It’s time we ended the stigma of depression

Robin Williams’s death has prompted an avalanche of comment about depression and suicide, most of which has been sympathetic, celebrating what he generously gave the world through his art, but some of it has been blindly judgmental. When depression is ignorantly derided as a bad lifestyle choice, being too left wing according to Rush Limbaugh, and suicide is branded cowardice on major news outlets, it’s very clear that the stigma needs to be confronted. That kind of shaming is precisely what prevents people from speaking up and seeking help for a shockingly widespread condition. No one with a broken leg ever got better by someone ridiculing and demeaning them, so if those who speak ill of the dead are sincere, what are they hoping to achieve?

When one in seven Australians will experience depression in their lifetime and an average of six Australians committing suicide every day, I’d say it’s not something we can afford to be ignorant about. Up to 80 percent of people with depression won’t seek help, which no doubt keeps the alcoholism statistics high.

Just about all of us would have been touched by these things in some way. In my case, depression runs in the family. The paternal grandfather I never met took his own life after a long battle with depression and decades of pain from a World War II bullet wound. I’ve been fortunate to get through several episodes of depression from age 17 that included daily suicidal thoughts. I had to sit my first round of Year 12 exams in a psych ward, but fortunately I was able to get the help I needed and I just happened to speak up at the right time. Had I felt too ashamed by the stigma of depression, maybe I wouldn’t be here to tell the tale.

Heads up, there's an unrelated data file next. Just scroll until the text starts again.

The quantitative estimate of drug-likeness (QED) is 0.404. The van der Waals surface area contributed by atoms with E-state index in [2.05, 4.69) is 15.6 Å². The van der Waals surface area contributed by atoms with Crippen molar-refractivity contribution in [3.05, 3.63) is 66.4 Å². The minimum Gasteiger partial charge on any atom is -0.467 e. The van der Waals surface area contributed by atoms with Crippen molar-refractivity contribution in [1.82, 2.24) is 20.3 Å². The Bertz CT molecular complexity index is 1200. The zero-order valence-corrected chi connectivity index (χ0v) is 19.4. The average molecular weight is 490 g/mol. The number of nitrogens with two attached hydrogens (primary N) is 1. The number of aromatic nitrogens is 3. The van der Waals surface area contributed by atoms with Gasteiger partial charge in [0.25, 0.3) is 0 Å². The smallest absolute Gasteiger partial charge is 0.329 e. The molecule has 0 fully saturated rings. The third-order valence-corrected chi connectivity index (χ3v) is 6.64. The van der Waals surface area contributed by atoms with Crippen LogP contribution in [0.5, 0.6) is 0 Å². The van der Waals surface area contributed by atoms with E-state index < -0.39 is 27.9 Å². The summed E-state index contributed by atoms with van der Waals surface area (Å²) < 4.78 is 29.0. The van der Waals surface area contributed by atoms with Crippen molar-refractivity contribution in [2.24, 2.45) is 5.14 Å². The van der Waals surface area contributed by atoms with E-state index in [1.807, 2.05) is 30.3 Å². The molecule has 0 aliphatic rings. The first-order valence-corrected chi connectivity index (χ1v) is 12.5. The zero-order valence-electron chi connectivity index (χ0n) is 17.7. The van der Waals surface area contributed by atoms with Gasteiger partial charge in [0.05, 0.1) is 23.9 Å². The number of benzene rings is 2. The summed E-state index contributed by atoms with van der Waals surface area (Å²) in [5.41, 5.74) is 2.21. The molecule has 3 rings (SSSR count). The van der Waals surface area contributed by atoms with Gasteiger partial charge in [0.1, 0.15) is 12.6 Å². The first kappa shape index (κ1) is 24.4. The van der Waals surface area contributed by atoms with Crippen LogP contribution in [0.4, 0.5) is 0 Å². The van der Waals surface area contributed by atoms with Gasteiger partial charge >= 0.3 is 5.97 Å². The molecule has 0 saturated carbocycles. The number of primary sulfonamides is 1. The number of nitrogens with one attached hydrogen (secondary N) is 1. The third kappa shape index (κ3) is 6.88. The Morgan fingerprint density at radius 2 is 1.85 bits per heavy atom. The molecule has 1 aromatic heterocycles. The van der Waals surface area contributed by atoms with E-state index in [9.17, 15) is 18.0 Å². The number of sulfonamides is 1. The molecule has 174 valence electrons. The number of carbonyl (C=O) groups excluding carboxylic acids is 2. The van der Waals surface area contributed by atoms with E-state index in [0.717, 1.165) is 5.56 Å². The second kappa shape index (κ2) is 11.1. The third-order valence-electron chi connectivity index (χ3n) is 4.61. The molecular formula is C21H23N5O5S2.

There is nothing exceptional about my will power and I consider myself lucky that my brain chemistry has allowed me to keep functioning and creating. I’ve been extremely lucky to have people around who can listen without judgement. Many of the people I count as friends and inspirations happen to have survived or continue to suffer from depression. I don’t consider them or myself lesser people for the things we’ve endured. Facing depression requires humility and an understanding that it can happen to anyone.

My favourite Robin Williams scene is where he asks his students in Dead Poets Society “what will your verse be?” The verse so many of use need to hear is not one of judgement, but of acceptance, acknowledgment and help.